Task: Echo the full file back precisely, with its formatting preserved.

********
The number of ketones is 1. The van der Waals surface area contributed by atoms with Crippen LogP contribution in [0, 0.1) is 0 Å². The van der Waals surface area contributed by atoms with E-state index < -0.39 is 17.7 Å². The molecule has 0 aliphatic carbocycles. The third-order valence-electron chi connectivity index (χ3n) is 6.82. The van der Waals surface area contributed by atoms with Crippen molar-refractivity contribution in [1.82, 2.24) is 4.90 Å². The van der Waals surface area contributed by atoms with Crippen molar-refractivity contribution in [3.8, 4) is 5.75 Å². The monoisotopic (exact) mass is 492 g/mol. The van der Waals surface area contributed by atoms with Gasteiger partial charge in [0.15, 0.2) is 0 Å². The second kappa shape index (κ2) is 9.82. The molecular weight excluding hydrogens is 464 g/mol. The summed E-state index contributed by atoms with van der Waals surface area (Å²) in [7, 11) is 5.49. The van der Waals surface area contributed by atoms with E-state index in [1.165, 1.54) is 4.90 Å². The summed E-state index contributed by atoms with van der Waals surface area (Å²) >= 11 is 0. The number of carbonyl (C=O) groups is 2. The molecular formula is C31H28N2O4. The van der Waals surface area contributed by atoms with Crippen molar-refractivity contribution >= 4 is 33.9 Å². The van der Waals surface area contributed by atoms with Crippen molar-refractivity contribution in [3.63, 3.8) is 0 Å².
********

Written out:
The number of ketones is 1. The van der Waals surface area contributed by atoms with Crippen LogP contribution in [0, 0.1) is 0 Å². The van der Waals surface area contributed by atoms with E-state index < -0.39 is 17.7 Å². The molecule has 0 aliphatic carbocycles. The third-order valence-electron chi connectivity index (χ3n) is 6.82. The van der Waals surface area contributed by atoms with Crippen molar-refractivity contribution in [1.82, 2.24) is 4.90 Å². The van der Waals surface area contributed by atoms with Crippen molar-refractivity contribution in [3.8, 4) is 5.75 Å². The monoisotopic (exact) mass is 492 g/mol. The van der Waals surface area contributed by atoms with Gasteiger partial charge in [0.15, 0.2) is 0 Å². The second kappa shape index (κ2) is 9.82. The molecular weight excluding hydrogens is 464 g/mol. The summed E-state index contributed by atoms with van der Waals surface area (Å²) in [7, 11) is 5.49. The van der Waals surface area contributed by atoms with E-state index in [1.165, 1.54) is 4.90 Å². The summed E-state index contributed by atoms with van der Waals surface area (Å²) >= 11 is 0. The number of carbonyl (C=O) groups is 2. The molecular formula is C31H28N2O4. The van der Waals surface area contributed by atoms with Crippen molar-refractivity contribution >= 4 is 33.9 Å². The van der Waals surface area contributed by atoms with Crippen molar-refractivity contribution in [3.63, 3.8) is 0 Å².